Minimizing Dosing Errors: Recent Examples from ISMP

The Institute for Safe Medication Practices (ISMP) recently shared a medication error involving remdesivir vial labels that provides an important example for compounders.

[T]he hospital… stocked two different versions of the experimental drug. One formulation was a lyophilized powder for injection, 100 mg, and the second was an injectable solution with an equivalent 100 mg of the drug. However, the second vial was labeled 5 mg/mL, not 100 mg—and the only clue to the vial’s actual drug quantity was a separate line on the label that read “Contents: 21.2 mL.”

The pharmacy technician who made the compounding error used the second formulation to mix the doses. Instead of adhering to the standard remdesivir infusion protocol—a loading dose of 200 mg (two vials) followed by doses of 100 mg (one vial)—the technician mixed 200-mg solutions for the subsequent and loading doses.

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The error was not caught until an end-of-day inventory reconciliation.

ISMP also warned of potential errors in propofol dosing after the FDA issued an EUA for propofol 20 mg/mL, which has twice the concentration of Diprivan 1% (propofol 10 mg/mL). They are advising providers to reprogram infusion pump libraries to avoid exceeding the maximum rate.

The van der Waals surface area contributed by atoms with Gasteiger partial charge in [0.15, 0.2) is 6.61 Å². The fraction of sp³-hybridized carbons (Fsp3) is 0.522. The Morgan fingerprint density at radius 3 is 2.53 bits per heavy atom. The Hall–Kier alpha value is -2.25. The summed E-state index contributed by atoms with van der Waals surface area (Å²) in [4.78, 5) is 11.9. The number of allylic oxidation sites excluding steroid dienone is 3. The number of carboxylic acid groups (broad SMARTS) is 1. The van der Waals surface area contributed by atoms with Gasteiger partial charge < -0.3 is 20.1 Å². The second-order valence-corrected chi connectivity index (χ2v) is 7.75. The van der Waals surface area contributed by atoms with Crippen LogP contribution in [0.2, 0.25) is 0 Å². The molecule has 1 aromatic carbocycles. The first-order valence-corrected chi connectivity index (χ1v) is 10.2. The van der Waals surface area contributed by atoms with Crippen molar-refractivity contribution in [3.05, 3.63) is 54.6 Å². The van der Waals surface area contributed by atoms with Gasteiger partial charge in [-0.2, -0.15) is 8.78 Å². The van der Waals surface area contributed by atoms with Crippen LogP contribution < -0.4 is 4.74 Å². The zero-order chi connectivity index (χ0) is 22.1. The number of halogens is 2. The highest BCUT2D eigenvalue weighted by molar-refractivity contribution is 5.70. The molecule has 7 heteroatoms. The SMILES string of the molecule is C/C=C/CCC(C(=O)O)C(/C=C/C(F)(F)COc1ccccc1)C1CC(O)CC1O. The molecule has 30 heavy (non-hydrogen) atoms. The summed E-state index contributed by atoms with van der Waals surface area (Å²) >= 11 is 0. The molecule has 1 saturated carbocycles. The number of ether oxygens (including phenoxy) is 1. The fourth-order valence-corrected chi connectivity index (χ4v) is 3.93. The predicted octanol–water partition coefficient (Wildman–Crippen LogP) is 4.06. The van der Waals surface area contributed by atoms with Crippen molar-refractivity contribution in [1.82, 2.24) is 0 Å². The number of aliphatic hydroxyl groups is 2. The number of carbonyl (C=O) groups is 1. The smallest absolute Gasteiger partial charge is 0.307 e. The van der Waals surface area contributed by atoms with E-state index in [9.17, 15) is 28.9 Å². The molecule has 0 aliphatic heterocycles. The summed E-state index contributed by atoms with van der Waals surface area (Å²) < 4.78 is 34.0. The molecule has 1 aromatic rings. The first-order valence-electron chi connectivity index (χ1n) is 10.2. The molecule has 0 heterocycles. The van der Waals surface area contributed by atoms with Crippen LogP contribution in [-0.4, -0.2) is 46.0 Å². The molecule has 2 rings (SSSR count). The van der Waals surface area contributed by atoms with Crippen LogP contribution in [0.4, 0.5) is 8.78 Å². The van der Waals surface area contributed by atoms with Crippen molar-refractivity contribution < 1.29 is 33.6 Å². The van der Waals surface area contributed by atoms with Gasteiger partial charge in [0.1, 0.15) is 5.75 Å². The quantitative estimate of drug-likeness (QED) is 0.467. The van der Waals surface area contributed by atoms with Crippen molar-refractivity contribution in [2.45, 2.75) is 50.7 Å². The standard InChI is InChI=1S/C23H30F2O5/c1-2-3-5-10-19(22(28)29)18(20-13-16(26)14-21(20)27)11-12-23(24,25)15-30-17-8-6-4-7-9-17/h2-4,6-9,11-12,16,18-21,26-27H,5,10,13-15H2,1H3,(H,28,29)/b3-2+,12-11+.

The root cause of both the remdesivir mistake and propofol alert is failing to recognize different configurations of starting drug product, which can lead to patient overdoses.

While compounded preparations may follow recognized dose titrations, it is common in our industry to deviate from dosing found in commercial products.

Compounding pharmacists can use these examples as a teaching tool for compounding staff to review SOPs and QA programs to minimize if not eliminate the risk of dosing errors.

More information on the ISMP “Acute Care Medication Safety Alert!” >

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